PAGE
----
The 2 operations (tonsillectomy and adenoidectomy) were routinely performed together beginning in the early part of the 1900s, when the tonsils and adenoids were considered reservoirs of infection that caused many different types of diseases. Tonsillectomy and adenoidectomy (T&A) was considered a treatment for anorexia, mental retardation, and enuresis or was performed simply to promote good health.

As odd as those indications sound, they actually can be explained. Children with failure to thrive have improved appetites and gain weight after tonsillectomy and adenoidectomy (T&A) because their throats are typically no longer chronically sore and they can breathe better. Children who have persistent middle ear effusions often have hearing loss and associated speech delay and may be classified as mentally challenged. Adenoidectomies help resolve ear fluid problems, speech delays, and perceptions of low intelligence. Enuresis has actually been studied and listed as an indication for tonsillectomy and adenoidectomy (T&A) because large tonsils and adenoids block normal breathing through the nose and mouth, which interrupts sleep architecture and decreases normal brain and brainstem control of urinary function.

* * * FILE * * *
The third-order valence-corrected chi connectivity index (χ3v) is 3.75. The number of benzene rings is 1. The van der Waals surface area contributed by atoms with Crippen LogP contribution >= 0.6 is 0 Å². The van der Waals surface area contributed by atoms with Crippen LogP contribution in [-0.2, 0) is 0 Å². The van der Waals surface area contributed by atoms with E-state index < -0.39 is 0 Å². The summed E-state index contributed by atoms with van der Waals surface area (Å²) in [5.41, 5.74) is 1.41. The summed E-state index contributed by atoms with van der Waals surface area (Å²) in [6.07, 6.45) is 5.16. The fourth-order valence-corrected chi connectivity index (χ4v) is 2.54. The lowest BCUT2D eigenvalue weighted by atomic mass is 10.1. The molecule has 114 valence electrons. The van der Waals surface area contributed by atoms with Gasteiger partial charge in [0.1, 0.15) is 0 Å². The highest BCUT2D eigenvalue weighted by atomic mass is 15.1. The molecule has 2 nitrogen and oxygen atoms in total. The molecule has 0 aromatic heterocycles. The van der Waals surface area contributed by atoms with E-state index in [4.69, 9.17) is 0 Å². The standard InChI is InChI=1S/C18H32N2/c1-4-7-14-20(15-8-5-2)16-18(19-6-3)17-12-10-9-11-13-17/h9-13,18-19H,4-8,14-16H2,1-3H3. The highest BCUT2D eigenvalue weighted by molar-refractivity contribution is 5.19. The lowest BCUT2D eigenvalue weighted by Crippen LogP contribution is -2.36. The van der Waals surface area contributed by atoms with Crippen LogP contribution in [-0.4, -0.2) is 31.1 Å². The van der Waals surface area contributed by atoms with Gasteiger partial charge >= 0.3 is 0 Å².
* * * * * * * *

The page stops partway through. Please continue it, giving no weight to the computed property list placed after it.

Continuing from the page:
Additionally, almost every child experiences improved health and more energy following tonsillectomy and adenoidectomy (T&A). Based on the broad range of indications for surgery, tonsillectomy and adenoidectomy (T&A) became almost universal for school-aged children in the early 1900s.